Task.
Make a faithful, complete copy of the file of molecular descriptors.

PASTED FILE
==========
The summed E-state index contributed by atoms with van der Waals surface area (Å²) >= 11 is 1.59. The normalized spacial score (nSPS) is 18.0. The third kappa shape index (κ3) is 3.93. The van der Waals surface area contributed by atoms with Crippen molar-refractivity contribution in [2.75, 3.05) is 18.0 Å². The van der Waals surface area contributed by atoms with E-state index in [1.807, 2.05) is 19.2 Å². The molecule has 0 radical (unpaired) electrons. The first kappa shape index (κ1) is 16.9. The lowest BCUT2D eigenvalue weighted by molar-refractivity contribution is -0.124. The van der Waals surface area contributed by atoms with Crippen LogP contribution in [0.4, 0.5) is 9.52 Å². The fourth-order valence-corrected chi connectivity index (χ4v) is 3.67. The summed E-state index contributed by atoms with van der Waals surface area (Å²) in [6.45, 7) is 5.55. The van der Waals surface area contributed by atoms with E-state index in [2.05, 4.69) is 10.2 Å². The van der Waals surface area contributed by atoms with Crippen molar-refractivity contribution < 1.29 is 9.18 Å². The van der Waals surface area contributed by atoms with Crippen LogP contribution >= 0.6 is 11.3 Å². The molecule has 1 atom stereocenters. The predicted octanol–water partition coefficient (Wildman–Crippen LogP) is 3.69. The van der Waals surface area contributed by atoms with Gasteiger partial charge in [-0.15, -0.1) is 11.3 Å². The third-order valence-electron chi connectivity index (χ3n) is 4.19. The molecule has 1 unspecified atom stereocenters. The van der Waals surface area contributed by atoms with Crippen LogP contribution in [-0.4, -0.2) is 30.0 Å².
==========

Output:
The summed E-state index contributed by atoms with van der Waals surface area (Å²) >= 11 is 1.59. The normalized spacial score (nSPS) is 18.0. The third kappa shape index (κ3) is 3.93. The van der Waals surface area contributed by atoms with Crippen molar-refractivity contribution in [2.75, 3.05) is 18.0 Å². The van der Waals surface area contributed by atoms with E-state index in [1.807, 2.05) is 19.2 Å². The molecule has 0 radical (unpaired) electrons. The first kappa shape index (κ1) is 16.9. The lowest BCUT2D eigenvalue weighted by molar-refractivity contribution is -0.124. The van der Waals surface area contributed by atoms with Crippen LogP contribution in [0.4, 0.5) is 9.52 Å². The fourth-order valence-corrected chi connectivity index (χ4v) is 3.67. The summed E-state index contributed by atoms with van der Waals surface area (Å²) in [6.45, 7) is 5.55. The van der Waals surface area contributed by atoms with E-state index in [2.05, 4.69) is 10.2 Å². The van der Waals surface area contributed by atoms with Crippen molar-refractivity contribution < 1.29 is 9.18 Å². The van der Waals surface area contributed by atoms with Crippen LogP contribution >= 0.6 is 11.3 Å². The molecule has 1 atom stereocenters. The predicted octanol–water partition coefficient (Wildman–Crippen LogP) is 3.69. The van der Waals surface area contributed by atoms with Gasteiger partial charge in [-0.15, -0.1) is 11.3 Å². The third-order valence-electron chi connectivity index (χ3n) is 4.19. The molecule has 1 unspecified atom stereocenters. The van der Waals surface area contributed by atoms with Crippen LogP contribution in [-0.4, -0.2) is 30.0 Å².